Earlier in the year, I commissioned an article on drought. It was going to look at why our water is more precious than Saudi Arabia’s oil – and what changes need to be made both to the physical countryside and our attitudes in order to preserve this, the ultimate resource.
It was late April and I’d just walked 50 miles of the Ridgeway over three days. I was exhausted and my leg joints screamed from pounding the pathway hardened into rock during the previous five dry months. Incredibly, I saw three badgers during daytime – emaciated and sluggish, unable to dig for worms. All predictions were for a long, dry summer and catastrophic water shortages.
The drought article has yet to see the light of day.
Even as I read the article, it began raining. In England and Wales, it poured down for much of May, the whole of July and June, much of August, September and October and now the whole of November. Not just scattered showers either: no, this is hard, biblical rain that causes floods and kills people.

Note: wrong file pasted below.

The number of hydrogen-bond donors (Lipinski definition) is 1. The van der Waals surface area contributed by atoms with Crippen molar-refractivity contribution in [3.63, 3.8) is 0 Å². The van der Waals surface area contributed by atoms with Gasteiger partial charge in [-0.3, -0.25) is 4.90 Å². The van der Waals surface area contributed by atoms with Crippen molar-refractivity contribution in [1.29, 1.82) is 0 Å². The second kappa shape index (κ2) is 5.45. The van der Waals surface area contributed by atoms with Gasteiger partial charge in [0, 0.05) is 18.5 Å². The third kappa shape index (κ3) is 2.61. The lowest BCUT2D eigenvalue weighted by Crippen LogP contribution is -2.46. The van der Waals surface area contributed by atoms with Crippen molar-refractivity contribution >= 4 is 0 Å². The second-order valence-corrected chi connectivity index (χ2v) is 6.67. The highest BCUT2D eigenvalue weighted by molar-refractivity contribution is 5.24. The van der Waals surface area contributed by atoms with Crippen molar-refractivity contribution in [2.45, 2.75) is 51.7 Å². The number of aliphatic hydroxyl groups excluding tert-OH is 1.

Here in the Brecon Beacons, the land cannot take any more. My home mountain is saturated and bleeds water in hundreds of rivulets, streams and cataracts. I can hear the roar of our own tiny stream through the double glazing.
The steep lane leading up to the house is a tumbling brook, and the Usk valley is studded with silvery lakes of floodwater. The river itself is a brown, boiling monster.
Last weekend, I went out covered head to foot in waterproofs with my trusty azada (an all-purpose trenching tool) to clear drainage channels and pipes and try to man-handle some of the rivulets back to their proper course and away from the lane.
Hours later, muddy, wet and exhausted, I had made little headway. The sheer volume of water was too great, it was still raining and the lane was by far the easiest way for it to obey the laws of gravity.
We are lucky to be high on a hill – in the valleys and floodplains, particularly in low-lying areas of Worcestershire, Gloucestershire and Somerset, the flooding has been devastating. Those high-living Ridgeway badgers will be counting their blessings, too.
My big worry is that a cold snap is now predicted. If the stream freezes on the lane, we’ll be relying on donkeys to get up and down (which isn’t a bad idea).
Still, one thing I’ve learned about living rurally, is that you have to take each day and each challenge at a time. Cross each bridge when you come to it – so long as the floods haven’t already washed it away.